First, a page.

Prominence — Like it or not, prominent people make more news. When spousal abuse leads to one partner injuring or killing the other, it is sad. When one of those partners is O.J. Simpson, you have an international news story. When a married man has an extra-marital sexual relationship with a woman half his age, it is bad for a marriage. But if the man is Bill Clinton, president of the United States, it can affect the world’s economy. If the who of a story is someone well known, you might have a story in the most common place of events.
Proximity — The closer to home a story takes place, the more newsworthy it is. The local politics of a small town in New York probably would not affect or interest our readers, but certainly the local politics of our hometown would. Even if you have a major story break half way around the world look for a local angle. For instance, if a plane crashes and kills 200 people, it certainly is news. But if one of the passengers was local, or used to be local, or has local relatives, you have a new story angle. Even if you don’t have that kind of connection to the story, you can ask, “How safe are planes that fly out of the local airport? Could what happened there happen here?” It will bring the story home for the reader, who is more likely to read it and say “Gee Whiz!”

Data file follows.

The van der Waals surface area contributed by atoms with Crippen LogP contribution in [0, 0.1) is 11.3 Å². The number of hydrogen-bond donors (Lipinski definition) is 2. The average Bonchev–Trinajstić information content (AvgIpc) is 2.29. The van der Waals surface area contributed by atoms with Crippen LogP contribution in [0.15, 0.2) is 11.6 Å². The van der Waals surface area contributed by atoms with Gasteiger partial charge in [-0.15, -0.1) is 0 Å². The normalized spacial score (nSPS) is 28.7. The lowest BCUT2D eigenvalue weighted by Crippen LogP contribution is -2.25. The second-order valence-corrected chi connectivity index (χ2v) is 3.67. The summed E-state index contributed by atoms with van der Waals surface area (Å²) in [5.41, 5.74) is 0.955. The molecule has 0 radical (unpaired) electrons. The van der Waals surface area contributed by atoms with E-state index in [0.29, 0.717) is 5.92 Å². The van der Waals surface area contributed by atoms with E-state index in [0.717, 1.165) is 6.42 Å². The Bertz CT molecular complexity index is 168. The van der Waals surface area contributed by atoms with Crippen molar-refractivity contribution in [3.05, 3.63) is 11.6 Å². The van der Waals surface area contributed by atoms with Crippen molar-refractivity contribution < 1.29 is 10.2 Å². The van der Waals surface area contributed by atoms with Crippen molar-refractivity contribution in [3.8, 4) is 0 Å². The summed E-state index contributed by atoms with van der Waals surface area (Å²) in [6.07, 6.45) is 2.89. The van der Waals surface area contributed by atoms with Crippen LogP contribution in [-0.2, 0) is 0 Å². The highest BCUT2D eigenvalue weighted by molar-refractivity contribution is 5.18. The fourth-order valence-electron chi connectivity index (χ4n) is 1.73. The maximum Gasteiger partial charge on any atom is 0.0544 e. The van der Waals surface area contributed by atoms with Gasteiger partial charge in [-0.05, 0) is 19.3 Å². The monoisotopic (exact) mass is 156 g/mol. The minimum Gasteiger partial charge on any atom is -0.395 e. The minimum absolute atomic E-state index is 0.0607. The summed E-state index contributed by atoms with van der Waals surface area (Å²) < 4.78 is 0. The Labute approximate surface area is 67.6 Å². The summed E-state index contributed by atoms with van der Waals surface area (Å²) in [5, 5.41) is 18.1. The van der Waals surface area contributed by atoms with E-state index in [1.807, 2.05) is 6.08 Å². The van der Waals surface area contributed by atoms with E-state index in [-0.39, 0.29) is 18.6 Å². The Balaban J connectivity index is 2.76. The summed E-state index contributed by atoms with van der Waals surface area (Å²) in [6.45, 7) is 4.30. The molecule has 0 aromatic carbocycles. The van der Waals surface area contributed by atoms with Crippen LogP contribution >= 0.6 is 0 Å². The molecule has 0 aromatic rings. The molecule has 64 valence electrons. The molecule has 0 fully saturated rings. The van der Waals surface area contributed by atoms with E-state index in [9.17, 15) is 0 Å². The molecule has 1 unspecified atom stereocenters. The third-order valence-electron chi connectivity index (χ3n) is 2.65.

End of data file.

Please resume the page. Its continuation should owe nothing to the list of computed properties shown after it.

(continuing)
Conflict — Sad to say, but bad news is often more newsworthy than good news. When war breaks out, it is more newsworthy than when neighbors get along. Even stories about peace are more stories about war, or a lack of it. A car driving down the street is not news until it comes into conflict with a telephone pole or a pedestrian.
The Unusual — Pulitzer, Dana and others had the right idea about news, too. Something that is out of the ordinary is news. A pumpkin is not news, unless it is as big as a small car. We are obsessed with records, too, that indicate, the biggest, longest, shortest, smallest, tallest, shortest, etc. something. There are thousands of news stories in the Guinness Book of World Records because of our obsession. A major league baseball player hitting a lot of homeruns is interesting, but is international news when a mark McGwire closes in on and surpasses a 37-year-old record for the most homeruns in a season.
Currency — News can create itself, too. Currency is similar to timeliness. But currency grows from other news elements. Something maintains newsworthiness over time because it first was deemed newsworthy for some other reason. While the fall of the stock market and its impact on world economy may have been newsworthy for several of the reasons listed above, its effects remain newsworthy over time because now they are current events.